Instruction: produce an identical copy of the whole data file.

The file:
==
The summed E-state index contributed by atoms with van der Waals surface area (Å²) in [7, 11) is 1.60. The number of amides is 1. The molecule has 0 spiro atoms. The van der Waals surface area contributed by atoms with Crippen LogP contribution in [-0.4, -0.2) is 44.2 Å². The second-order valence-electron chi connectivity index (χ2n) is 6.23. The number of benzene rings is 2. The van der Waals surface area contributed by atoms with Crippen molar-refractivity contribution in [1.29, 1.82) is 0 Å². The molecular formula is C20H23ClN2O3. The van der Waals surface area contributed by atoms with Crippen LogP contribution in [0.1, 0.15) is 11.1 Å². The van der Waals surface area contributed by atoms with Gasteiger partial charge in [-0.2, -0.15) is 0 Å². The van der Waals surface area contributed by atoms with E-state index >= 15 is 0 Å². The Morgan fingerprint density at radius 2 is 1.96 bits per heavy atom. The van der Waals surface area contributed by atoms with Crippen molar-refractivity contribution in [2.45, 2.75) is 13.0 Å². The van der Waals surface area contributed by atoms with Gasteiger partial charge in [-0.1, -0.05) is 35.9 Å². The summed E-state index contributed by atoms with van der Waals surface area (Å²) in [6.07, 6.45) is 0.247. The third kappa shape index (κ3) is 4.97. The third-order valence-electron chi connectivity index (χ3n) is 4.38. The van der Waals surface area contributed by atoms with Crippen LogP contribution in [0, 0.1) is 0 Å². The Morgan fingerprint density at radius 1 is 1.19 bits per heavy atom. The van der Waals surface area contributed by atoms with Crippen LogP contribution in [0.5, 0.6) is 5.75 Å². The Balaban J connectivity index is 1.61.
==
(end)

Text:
The summed E-state index contributed by atoms with van der Waals surface area (Å²) in [7, 11) is 1.60. The number of amides is 1. The molecule has 0 spiro atoms. The van der Waals surface area contributed by atoms with Crippen LogP contribution in [-0.4, -0.2) is 44.2 Å². The second-order valence-electron chi connectivity index (χ2n) is 6.23. The number of benzene rings is 2. The van der Waals surface area contributed by atoms with Crippen molar-refractivity contribution in [1.29, 1.82) is 0 Å². The molecular formula is C20H23ClN2O3. The van der Waals surface area contributed by atoms with Crippen LogP contribution in [0.1, 0.15) is 11.1 Å². The van der Waals surface area contributed by atoms with Gasteiger partial charge in [-0.2, -0.15) is 0 Å². The van der Waals surface area contributed by atoms with E-state index >= 15 is 0 Å². The Morgan fingerprint density at radius 2 is 1.96 bits per heavy atom. The van der Waals surface area contributed by atoms with Crippen molar-refractivity contribution in [2.45, 2.75) is 13.0 Å². The van der Waals surface area contributed by atoms with Gasteiger partial charge in [-0.1, -0.05) is 35.9 Å². The summed E-state index contributed by atoms with van der Waals surface area (Å²) in [6.07, 6.45) is 0.247. The third kappa shape index (κ3) is 4.97. The third-order valence-electron chi connectivity index (χ3n) is 4.38. The van der Waals surface area contributed by atoms with Crippen LogP contribution in [0, 0.1) is 0 Å². The Morgan fingerprint density at radius 1 is 1.19 bits per heavy atom. The van der Waals surface area contributed by atoms with Crippen LogP contribution in [0.5, 0.6) is 5.75 Å². The Balaban J connectivity index is 1.61.